One prescription at a time: Tackling antimicrobial resistance in Liberia
Photo: Antibiotics sold without prescription on local markets in Liberia | Health Focus.
Antimicrobial resistance is now one of the biggest challenges to global public health. German development cooperation has been working to tackle the problem in Liberia – how can the lessons learned be carried forward?
Suffering from a severe chest infection, Josephine travelled many miles in a crowded bush taxi to reach the JJ Dossen Memorial hospital in Harper City in south east Liberia. When she eventually saw the doctor she insisted on getting antibiotics because she didn’t want to go back empty-handed. She also asked for drugs for other family members and their various unspecified illnesses. Even though he was unsure if antibiotics would help because he did not have access to laboratory services to identify the cause of Josephine’s infection, the doctor prescribed the drugs.
Meanwhile, in the local vegetable market all sorts of drugs – many counterfeit – are stored in buckets with no temperature controls and sold ‘over the counter’ without prescriptions. Challenged by the local medical director that the pills he was selling could kill people, one vendor laughingly replied: ‘Yes, we are killing some, and healing others!’
Liberia, of course, is not an exception: Unregulated prescription of antibiotics is a problem in many parts of the world – and this comes at a huge cost.
AMR has become a global threat…
Systematic misuse and overuse of essential antimicrobial drugs has drastically undermined their effectiveness. According to The Lancet (January 2022) antimicrobial resistance (AMR) is now one of the leading causes of death globally, with the highest burden falling on low-resource countries such as Liberia. According to Professor Frieder Schaumburg, Director of the Institute of Medical Microbiology at the University of Münster, Germany, and an external adviser to the Liberia project, ‘it is very clear that AMR will kill millions of people in low- and middle-income countries in the coming years – ten times as many as in higher income countries’ (see O’Neill, 2016, Tackling drug-resistant infections globally).
In May 2015 the World Health Assembly (WHA) warned that the AMR crisis ‘threatens the very core of modern medicine’ and undermines effective responses to infectious diseases. With no new products currently in the pipeline and growing AMR, the world is ‘heading towards a post-antibiotic era in which common infections could once again kill.’ To avert this frightening trajectory the WHA adopted a global action plan which aims to improve awareness and understanding of AMR through effective communication, education, training, monitoring and research. How is this put into action in countries like Liberia?
Documenting learnings for GIZ’s Sector Network Working Group on Global Health Security
GIZ’s Working Group on Global Health Security advocates a ‘One Health’ approach to health security and health systems strengthening. Comprised of multidisciplinary experts dedicated to facilitating evidence-informed policy for the detection, prevention and control of infectious disease, it meets regularly to share information, gather base-line knowledge and hold discussions through thematic workshops.
According to Damien Bishop, Speaker of the Group, ‘you can’t have health security without resilience, and you can’t have resilient health sectors without health systems strengthening.’ In the past, says Bishop, global health security has often been a ‘knee-jerk reaction’ to health crises such as AIDS, Ebola, and more recently COVID and, he argues, ‘We can’t go back to this situation.’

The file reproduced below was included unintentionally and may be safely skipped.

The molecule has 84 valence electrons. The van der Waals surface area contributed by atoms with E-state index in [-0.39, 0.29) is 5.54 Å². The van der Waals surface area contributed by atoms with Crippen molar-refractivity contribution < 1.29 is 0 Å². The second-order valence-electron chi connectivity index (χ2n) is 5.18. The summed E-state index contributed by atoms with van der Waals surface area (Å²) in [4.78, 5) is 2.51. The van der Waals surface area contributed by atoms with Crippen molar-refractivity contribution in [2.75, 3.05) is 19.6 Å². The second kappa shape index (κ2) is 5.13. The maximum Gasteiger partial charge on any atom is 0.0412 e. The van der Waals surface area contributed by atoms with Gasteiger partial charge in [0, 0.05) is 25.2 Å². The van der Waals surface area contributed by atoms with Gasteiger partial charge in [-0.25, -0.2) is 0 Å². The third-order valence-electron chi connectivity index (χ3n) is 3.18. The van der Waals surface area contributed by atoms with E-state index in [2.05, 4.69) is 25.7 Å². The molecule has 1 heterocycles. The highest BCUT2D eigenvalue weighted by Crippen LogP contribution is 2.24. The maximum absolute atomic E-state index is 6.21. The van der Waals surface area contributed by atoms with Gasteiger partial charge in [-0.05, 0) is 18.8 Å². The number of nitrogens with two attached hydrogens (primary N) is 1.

By documenting its learning on Healthy DEvelopments, the working group wants to build institutional memory and facilitate links with other partners to ensure that the lessons learned from projects like the one covered in this article are sustained. ‘It’s a work in progress’, says Bishop – but vital if the work already done on AMR and other global health security issues is not simply going to be lost.
…that needs to be tackled at local level.
In 2018, Liberia adopted a national strategy on AMR and requested technical assistance from the Liberian-German health programme, implemented by Deutsche Gesellschaft für Internationale Zusammenarbeit (GIZ) on behalf of the Federal Ministry for Economic Cooperation and Development (BMZ). A good working relationship with the Ministry of Health had already been established in the context of the project’s collaboration on pandemic prevention and health systems strengthening, and as part of this, a focus on developing Liberia’s laboratory capacities (see this feature article for more detail). GIZ brought in Health Focus GmbH to set up an antimicrobial surveillance and stewardship (AMS) project with Partners in Health (PIH) – who have a long track record of working in Liberia and could, it was hoped, ensure the short project’s sustainability, and University Hospital Münster who provided academic and technical expertise.
The idea was that they would jointly focus on the development and implementation of local treatment guidelines for antimicrobial therapy, on the training of prescribers and on regular monitoring of prescription practices on ward rounds. The project also strengthened laboratory capability and trained technicians to test for antibiotic resistance (see below).
‘If you can do it in the most difficult areas, it should be easier elsewhere’
The aim of the project was to demonstrate how better stewardship of antimicrobials can bring about improvements in clinical care even in the most challenged health-care settings. Building on work already done by the German health programme in the region, the AMR project was launched in three hospitals in three difficult-to-reach counties in the southeast of Liberia, i.e. the JJ Dossen Memorial hospital in Maryland, Rally Time Hospital in Grand Kru and Fish Town Hospital in River Gee. ‘It takes two to three days to reach these counties by road during the rainy season,’ says Dr Abraham Alabi, a Nigerian microbiologist specialising in infectious diseases and the lead technical adviser for the AMR collaboration. ‘If you can do it in the most difficult areas, it should be easier to do it elsewhere.’
Under Dr Alabi’s guidance, the AMR team conducted a series of trainings and workshops to promote understanding and awareness of AMR and to highlight the benefits of correct prescription practices and prudent use of antibiotics.
Improving diagnostics to ‘identify the enemy’
Training and knowledge is not always enough to change doctor’s behaviour. It can be difficult for them to know what to prescribe if there are no laboratory tests available to determine what is wrong with patients and target the right therapy. ‘Drugs were given on a trial-and-error basis and patients were suffering,’ says Dr Alabi. Patients such as Josephine also demand antibiotics without understanding that incorrect or inappropriate use can be harmful.